I’d agree, there has to be a balance. I tend to carry first aid items (since our med kit is always poorly stocked), tools (since we have almost nothing when we need it), I wear a cap-light (the ones with built in LED’s) if the lights go out, and my phone with a charger that is permanently left at work. There is no need to drag a ton of stuff with me.. why draw attention to yourself? Where I work, extra stuffed pockets raise suspicion of theft, so less is better. Again, I can get away with a lot being the “on call” first responder, and carrying a large medic bag with me. Honestly, if something bad enough happens, that I can’t make the 30 second dash to my truck for needed gear (other than the first aid), its a bigger problem than I could possibly prepare for.
my edc are a cell phone and a 2nd wallet. in my wallet i have keys, id, address book, credit card, tool logic survival II, cash, and 2 oven roasting bags, some note paper
2nd wallet because it won’t hold grocery cards and enough cash 1st wallet is in purse which might or might not be nearby—keys on diaper pin smaller and more light weight than a key chain also has alternate uses and i like quirky—address book actually a strip of paper its for when i show up at a hospital unconscious it has points of contact including email, meds i take, doctor#, dentist and insurance—credit card in heavy duty aluminum foil pocket might boil water might protect against id theft handheld scanner—tool logic is a credit card sized knife with a red led (should be white), a whistle (signaling when covered by earthquake debris), a magnesium alloy bar to start a fire (havent tested it and sometimes it falls off)—cash 2 20’s and 2 5’s emergency funds only can buy some food and cab home if something happens to the car—roasting bags supposedly packs better and holds more water than a condom. when i tried it had a slow leak might have had a bad bag maybe 2 will solve the problem or hold even more water—
note paper fire starter or with charcoal can leave note—thinking about adding first aid tape wrapped around a toothpick (trail maker, first aid, and alternate duct tape) some dental floss, a mylar blanket but dont know an edc needs to stay small and lightweight
I wish I could get comfortable with the man bag/ man purse concept. The good sense of EDC items along with other necessary items that men carry these days, well, a man bag is very practical. But as much as I want to believe I don’t care what people think, I still believe it looks feminine.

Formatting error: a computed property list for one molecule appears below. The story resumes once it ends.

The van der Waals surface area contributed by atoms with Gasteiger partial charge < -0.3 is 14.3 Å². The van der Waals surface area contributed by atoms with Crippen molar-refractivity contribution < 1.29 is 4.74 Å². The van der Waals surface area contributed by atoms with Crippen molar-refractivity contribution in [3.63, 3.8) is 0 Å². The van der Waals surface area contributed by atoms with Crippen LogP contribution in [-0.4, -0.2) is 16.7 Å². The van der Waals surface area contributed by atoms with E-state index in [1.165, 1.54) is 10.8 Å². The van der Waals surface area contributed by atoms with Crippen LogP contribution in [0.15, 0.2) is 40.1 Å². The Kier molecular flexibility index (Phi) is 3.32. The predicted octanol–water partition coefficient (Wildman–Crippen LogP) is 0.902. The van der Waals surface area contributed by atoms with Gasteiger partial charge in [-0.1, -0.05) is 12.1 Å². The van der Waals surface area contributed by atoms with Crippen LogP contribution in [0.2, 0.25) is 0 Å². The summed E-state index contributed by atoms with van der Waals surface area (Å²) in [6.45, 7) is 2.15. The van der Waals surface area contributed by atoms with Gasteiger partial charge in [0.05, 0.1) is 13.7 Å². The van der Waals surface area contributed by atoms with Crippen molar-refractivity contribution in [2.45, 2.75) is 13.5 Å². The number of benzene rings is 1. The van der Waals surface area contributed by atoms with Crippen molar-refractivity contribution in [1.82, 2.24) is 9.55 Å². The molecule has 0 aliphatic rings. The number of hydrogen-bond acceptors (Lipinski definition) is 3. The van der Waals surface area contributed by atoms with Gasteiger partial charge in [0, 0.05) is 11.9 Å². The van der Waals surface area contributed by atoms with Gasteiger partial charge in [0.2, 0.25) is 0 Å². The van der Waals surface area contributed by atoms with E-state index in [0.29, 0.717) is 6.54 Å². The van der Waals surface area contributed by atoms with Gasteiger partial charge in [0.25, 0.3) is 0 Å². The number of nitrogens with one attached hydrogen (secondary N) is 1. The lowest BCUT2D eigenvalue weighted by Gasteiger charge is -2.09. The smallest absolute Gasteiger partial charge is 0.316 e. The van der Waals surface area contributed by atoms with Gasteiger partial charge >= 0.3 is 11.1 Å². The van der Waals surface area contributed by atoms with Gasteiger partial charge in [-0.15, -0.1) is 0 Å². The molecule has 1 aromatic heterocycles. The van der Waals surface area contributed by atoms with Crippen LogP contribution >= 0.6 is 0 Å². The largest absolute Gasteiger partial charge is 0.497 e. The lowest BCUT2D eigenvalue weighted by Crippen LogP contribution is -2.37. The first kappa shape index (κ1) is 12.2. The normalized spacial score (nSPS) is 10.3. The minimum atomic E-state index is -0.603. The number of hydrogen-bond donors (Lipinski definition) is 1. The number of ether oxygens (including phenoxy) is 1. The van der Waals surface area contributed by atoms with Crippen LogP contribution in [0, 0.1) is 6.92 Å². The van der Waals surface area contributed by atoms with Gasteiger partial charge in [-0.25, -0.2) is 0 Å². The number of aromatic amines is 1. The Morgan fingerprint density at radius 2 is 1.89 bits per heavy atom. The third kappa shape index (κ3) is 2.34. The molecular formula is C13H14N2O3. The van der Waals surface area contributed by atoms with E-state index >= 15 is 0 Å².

I carry a 5.11 MOAB 6 Bag for EDC. It’s excellent for all my essentials. If you think it’s feminine to carry a “Go-Bag”, that’s your opinion (which you are entitled to). However, I’d rather have all operational equipment handy than be a star on “I Shouldn’t Be Alive.” PPPPPPP
You might want to check out something called the North south shoulder bag by Derek Alexander. Reminds me of Indiana Jones size bag, but has multiple amazing pocket for organizing. Comes in black and OD green, so pretty inconspicuous. My hubby loves his now that he’s used to it. I have one too and can put more in it than larger bags I own. They have a website so you can take a look.
All very good ideas ~S~ Being an old Granny, I of course carry my “purse” every where. Little does any one know exactly what I do carry in mu purse. I have horses, so I always carry a metal hoof pick, great for up close contact.In my manicure bag, I carry large tweezers, scissors, razor knife, a large diaper pin to close the bag, an old fashioned can opener, 2 bic lighters, 2 tampons, 2 pads, my own mixture of healing salve in a quarter sized Tupperware bowl, a large pill bottle with matches, a striker, another large pill bottle with needles, cotton is stuffed in the bottom, needles through the cotton with black thread. Thats just in my little bag ~S~ I also have a walmart bag that rolls into itself and hangs from a carbiner on my purse, I can hide it in my hand. Since I am in and out of our court house, I made sure all of these items go right through the scanner, no problems. Then I have my makeup bag, although I dont where much makeup, the bag has extra stuff as well~S~ A medical bag, zip lock baggies with cream and sugar, salt, tea bags, single coffee packets, etc etc. I could go on for ever and all of this is lightweight but sturdy~S~
This site is outstanding. I’ve read some really interesting and thought provoking ideas. Keep up the great work and stay motivated!